Her: Do you know what X meant in this email?
      Me: Hm, I think she meant Y.
      Her: Oh no, I think she meant Z!
      Me: [I'm 100% sure she meant Y, but don't feel like debating it.] Well, you might be right. Maybe you should send an e-mail to X and clarify? I really don’t know more than you. *turn around, headphones back on, working*

      And, after a year of her going “wow, how did you know that???” and me answering “google”… she’s still not using google, but she learned to write down my explanations so I don’t have to say the same thing 100 times.

      Reply
    3. Liz

      Just a thought – is it possible she considers asking the question a polite move, and keeps conversations going longer than you would like because she thinks she cannot end the discussion?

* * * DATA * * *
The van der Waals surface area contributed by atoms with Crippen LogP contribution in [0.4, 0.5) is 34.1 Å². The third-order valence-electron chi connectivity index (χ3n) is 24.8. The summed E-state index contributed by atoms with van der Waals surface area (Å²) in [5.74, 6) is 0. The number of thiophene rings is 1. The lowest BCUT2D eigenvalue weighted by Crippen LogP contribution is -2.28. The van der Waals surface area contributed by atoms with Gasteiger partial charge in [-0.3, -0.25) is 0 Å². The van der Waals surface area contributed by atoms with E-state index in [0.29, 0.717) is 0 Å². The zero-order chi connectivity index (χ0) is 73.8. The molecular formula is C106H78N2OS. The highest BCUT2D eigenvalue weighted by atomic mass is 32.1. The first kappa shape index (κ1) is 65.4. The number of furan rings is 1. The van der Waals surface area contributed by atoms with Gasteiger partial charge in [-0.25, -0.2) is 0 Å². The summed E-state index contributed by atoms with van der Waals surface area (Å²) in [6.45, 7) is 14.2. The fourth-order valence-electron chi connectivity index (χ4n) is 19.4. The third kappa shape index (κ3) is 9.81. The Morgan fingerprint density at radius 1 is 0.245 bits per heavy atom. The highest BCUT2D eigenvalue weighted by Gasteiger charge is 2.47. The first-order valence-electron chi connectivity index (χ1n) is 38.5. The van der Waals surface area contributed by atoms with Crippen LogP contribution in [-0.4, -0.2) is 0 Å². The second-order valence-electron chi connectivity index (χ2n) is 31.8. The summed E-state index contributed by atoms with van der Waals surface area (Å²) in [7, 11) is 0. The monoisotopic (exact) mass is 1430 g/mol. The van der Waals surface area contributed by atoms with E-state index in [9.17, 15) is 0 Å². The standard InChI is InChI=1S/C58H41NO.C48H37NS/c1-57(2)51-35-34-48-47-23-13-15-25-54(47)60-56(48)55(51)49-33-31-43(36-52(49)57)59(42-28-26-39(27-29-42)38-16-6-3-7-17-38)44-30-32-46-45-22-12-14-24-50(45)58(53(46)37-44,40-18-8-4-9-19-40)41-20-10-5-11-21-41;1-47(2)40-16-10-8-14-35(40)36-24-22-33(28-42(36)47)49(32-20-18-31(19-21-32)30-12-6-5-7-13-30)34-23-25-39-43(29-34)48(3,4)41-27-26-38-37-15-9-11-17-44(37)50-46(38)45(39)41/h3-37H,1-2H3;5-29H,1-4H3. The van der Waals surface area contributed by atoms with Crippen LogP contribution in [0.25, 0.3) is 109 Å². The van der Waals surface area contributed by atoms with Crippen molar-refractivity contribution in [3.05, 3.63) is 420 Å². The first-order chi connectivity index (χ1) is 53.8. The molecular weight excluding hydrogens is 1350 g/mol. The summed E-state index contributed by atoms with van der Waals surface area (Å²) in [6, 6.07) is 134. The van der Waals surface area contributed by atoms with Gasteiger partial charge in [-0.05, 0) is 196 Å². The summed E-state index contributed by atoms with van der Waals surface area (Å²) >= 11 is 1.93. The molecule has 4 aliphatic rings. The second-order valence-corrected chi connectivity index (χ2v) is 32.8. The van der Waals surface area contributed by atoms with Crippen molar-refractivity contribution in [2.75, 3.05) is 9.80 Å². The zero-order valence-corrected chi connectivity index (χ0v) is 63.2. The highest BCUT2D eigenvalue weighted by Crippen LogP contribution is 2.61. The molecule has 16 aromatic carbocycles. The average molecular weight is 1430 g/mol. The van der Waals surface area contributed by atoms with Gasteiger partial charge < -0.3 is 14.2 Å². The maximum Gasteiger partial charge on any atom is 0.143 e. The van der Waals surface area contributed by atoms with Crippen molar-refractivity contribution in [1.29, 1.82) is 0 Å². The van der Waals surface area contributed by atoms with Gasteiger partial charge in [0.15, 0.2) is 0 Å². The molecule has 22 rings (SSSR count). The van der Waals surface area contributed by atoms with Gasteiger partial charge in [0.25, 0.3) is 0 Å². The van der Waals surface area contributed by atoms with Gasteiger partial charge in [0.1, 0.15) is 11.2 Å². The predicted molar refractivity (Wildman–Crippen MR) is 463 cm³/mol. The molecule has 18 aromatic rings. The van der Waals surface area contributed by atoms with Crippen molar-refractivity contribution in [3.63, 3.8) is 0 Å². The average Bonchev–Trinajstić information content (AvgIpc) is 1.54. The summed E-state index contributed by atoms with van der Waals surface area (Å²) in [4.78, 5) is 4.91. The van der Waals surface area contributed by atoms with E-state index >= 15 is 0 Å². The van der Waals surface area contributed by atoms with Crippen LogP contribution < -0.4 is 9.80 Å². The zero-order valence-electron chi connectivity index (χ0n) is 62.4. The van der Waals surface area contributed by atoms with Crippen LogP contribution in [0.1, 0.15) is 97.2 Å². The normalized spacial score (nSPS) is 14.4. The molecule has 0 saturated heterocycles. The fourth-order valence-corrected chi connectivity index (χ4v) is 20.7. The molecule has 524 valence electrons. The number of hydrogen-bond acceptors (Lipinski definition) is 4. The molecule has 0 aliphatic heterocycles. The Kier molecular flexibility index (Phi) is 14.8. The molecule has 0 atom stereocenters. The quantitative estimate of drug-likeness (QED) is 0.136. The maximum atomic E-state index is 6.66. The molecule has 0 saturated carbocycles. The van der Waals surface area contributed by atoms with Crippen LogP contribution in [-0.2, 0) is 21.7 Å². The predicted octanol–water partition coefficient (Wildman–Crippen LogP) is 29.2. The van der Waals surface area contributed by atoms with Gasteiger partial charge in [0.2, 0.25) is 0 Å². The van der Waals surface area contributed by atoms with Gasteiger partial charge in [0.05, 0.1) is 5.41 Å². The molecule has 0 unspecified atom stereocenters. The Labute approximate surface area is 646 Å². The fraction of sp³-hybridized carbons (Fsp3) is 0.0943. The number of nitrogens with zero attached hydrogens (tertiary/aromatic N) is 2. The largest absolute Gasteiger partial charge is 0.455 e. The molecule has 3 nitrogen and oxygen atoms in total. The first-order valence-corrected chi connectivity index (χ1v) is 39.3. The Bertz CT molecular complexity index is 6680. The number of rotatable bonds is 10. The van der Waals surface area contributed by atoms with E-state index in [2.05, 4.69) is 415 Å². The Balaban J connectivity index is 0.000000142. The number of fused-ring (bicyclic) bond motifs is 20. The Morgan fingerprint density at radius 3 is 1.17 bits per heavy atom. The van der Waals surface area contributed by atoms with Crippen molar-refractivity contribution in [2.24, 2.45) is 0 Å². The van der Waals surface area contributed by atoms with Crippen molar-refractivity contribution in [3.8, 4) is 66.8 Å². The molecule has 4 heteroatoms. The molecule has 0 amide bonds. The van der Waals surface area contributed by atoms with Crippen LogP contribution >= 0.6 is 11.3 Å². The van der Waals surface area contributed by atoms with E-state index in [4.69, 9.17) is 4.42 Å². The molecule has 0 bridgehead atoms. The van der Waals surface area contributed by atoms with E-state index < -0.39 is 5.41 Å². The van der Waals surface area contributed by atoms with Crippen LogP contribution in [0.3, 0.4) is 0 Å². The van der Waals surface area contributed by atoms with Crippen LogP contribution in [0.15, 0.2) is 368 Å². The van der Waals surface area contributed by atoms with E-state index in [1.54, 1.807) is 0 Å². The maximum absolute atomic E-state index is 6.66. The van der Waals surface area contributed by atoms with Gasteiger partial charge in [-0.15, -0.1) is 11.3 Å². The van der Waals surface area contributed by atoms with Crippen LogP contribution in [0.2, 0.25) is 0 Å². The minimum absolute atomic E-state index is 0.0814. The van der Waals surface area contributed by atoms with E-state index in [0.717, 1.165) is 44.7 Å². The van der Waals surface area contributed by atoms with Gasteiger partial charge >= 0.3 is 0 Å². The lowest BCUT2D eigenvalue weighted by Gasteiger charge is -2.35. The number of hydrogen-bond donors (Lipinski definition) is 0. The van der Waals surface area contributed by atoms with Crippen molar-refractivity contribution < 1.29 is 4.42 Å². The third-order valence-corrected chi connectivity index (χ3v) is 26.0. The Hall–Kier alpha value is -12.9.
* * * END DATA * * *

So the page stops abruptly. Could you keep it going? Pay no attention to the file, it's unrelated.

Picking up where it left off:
I work with a lot of immigrants, and something about this sounds like it could be a problem of manners rather than motivation. I could be wrong.

      Reply
  3. COT

    It could also help if you had some resources (say, a how-to binder of job/office related tasks) that you could redirect her to. Then you could tell her, “Check the manual first. If you still can’t find the answer on your own, I’ll be available in an hour to help.” If there’s not a procedure manual, I bet your boss would be impressed if you offered to put one together. Teach a man to fish…

    That won’t stop her from not knowing to bring along her computer cable, but it’ll help with bigger things. And hey, if her laptop dies or she shows up to a cancelled meeting, maybe she’ll learn from her mistakes.

    Reply
    1. Lils

      I have had success with this in the past with the exact same situation. I would write up instructions and then I could say, “Oh, I made a cheat sheet for that because I can never remember it either!” (not true, but made her feel better) and handed it to my colleague. At some point the cheat sheets were assembled into a binder that we could refer to.